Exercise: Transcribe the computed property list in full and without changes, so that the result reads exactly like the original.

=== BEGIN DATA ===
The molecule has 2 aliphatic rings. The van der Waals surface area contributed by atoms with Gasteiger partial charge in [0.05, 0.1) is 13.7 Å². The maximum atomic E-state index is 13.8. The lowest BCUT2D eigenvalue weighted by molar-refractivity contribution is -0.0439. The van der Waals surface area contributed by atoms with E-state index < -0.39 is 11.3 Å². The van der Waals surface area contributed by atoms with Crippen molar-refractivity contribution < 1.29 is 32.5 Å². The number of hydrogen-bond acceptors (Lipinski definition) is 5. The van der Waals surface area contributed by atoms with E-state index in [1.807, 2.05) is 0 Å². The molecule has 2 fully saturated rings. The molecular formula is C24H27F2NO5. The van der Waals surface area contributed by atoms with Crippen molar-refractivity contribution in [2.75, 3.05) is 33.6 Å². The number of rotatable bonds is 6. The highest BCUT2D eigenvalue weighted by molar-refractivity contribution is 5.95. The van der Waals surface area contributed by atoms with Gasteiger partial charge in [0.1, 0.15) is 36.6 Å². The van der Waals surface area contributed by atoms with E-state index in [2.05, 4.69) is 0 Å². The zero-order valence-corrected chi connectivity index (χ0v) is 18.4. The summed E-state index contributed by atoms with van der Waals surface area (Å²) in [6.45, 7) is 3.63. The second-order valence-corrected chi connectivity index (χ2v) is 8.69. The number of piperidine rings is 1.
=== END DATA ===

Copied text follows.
The molecule has 2 aliphatic rings. The van der Waals surface area contributed by atoms with Gasteiger partial charge in [0.05, 0.1) is 13.7 Å². The maximum atomic E-state index is 13.8. The lowest BCUT2D eigenvalue weighted by molar-refractivity contribution is -0.0439. The van der Waals surface area contributed by atoms with E-state index < -0.39 is 11.3 Å². The van der Waals surface area contributed by atoms with Crippen molar-refractivity contribution < 1.29 is 32.5 Å². The number of hydrogen-bond acceptors (Lipinski definition) is 5. The van der Waals surface area contributed by atoms with E-state index in [1.807, 2.05) is 0 Å². The molecule has 2 fully saturated rings. The molecular formula is C24H27F2NO5. The van der Waals surface area contributed by atoms with Crippen molar-refractivity contribution in [2.75, 3.05) is 33.6 Å². The number of rotatable bonds is 6. The highest BCUT2D eigenvalue weighted by molar-refractivity contribution is 5.95. The van der Waals surface area contributed by atoms with Gasteiger partial charge in [0.1, 0.15) is 36.6 Å². The van der Waals surface area contributed by atoms with E-state index in [2.05, 4.69) is 0 Å². The zero-order valence-corrected chi connectivity index (χ0v) is 18.4. The summed E-state index contributed by atoms with van der Waals surface area (Å²) in [6.45, 7) is 3.63. The second-order valence-corrected chi connectivity index (χ2v) is 8.69. The number of piperidine rings is 1.